Opening arguments, testimony provided in shooting trial

Prosecution says it was reckless without any reason behind it. Defense says it was an accident, maybe even self-defense.

Now underway in Juneau Superior Court is the case centering around the shooting that occurred December 20, 2011 on Glacierwood Drive in the valley.

Kenneth Nalan is charged with first degree felony assault for severely injuring John Duran. It happened in Nalan’s own bedroom. But exactly how it happened is still unclear after opening arguments and initial testimony Tuesday.

“This isn’t an issue of who done it. It’s a question of why done it,” said District Attorney Dave Brower.

Everyone had reportedly been drinking multiple beers when shooting happened at Nalan’s house.

“So, you’re going to have to figure this out,” said Brower as he addressed the jury during opening arguments. “The state has charged him with assault in the first degree, recklessly causing serious physical injury with a dangerous instrument. Ken Nalan was in his house with his gun in his hand, and he shot John Duran.”

Duran had been dragged out from Nalan’s bedroom to the front porch where he was laying on his side. Both Nalan and his brother-in-law John Day were reportedly over or on him, trying to stem the bleeding before EMTs arrived.

Brower played an audio recording made by the Juneau Police Department’s patrol supervisor at the scene, then-Sargeant David Campbell, as he and his two subordinate officers try to make sense of the scene when they arrive.

“Faster, faster!” Nalan is heard pleading for EMTs to care for Duran and get him to the hospital. “I don’t want to kill a man!” Nalan is also heard on tape apologizing for the shooting.

Campbell, now a lieutenant, said he did not put Nalan and Day in handcuffs because they were compliant, but he admitted that might have been a mistake considering the nature of the incident.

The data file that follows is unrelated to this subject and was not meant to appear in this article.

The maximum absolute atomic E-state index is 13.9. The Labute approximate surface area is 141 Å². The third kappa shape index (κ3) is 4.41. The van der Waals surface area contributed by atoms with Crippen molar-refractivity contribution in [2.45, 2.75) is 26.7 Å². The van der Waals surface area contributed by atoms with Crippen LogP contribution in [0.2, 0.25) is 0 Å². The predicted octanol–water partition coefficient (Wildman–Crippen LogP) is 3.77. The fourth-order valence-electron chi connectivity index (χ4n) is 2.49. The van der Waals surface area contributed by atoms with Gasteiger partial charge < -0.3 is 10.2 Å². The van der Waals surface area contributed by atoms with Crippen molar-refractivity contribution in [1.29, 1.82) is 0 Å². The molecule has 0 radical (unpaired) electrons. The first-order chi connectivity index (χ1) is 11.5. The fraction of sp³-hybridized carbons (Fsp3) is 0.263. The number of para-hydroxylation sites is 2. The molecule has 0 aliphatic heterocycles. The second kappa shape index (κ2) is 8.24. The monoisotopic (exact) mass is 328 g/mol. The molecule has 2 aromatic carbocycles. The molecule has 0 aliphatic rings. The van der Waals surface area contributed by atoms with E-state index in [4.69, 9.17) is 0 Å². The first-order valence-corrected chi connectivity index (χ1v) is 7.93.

Defense attorney Eric Hedland said Nalan is not disputing that he shot Duran. He wants to show that the shooting was either self-defense, accident, or a reflex. Hedland argues that Duran approached Nalan after drawing a revolver. As he tells it, Nalan sensed danger and grabbed or reached for the weapon just before it went off. .

“He sees Mr. Duran come out behind, come into his view from behind the armoire with the gun in his hand, and he reacts,” said Hedland. “Immediately, (Nalan) grabs the gun, the gun goes off, and Mr. Duran gets shot in the face.”

The bullet passed through Duran to a wall on the other side of the bedroom.

Nadine Peratovich is John Day’s girlfriend who was in Nalan’s house with her baby at the time.

Among the police officers who testified Tuesday was Joseph Bankowski, a rookie who admitted walking into Nalan’s bedroom and picking up the .357 Magnum to unload it. He did it to safely secure the firearm. But he was questioned by Hedland for possibly compromising the crime scene and any evidence in the bedroom.

Officer Steve Warnaca, another patrolman first on the scene, took pictures of the bedroom where the shooting occurred. But he could not explain apparent discrepancies of multiple beer cans and a desk chair that appeared to be positioned differently in crime scene pictures.

Complicating the case for the jury during opening arguments were confusing comments about the gun that was fired and at whom. At one point, Hedland described the gun that was stored in Nalan’s closet as Ruger while Brower even said at one point during opening arguments that it was the main witness John Day that got shot by Nalan.

Nalan appeared very still, had his head down or turned away from the jury during most of the trial on Monday and Tuesday.

Duran and Day are expected to testify as early as Wednesday morning.

A six-man eight-woman jury is hearing the case which is expected to last at least through Friday.

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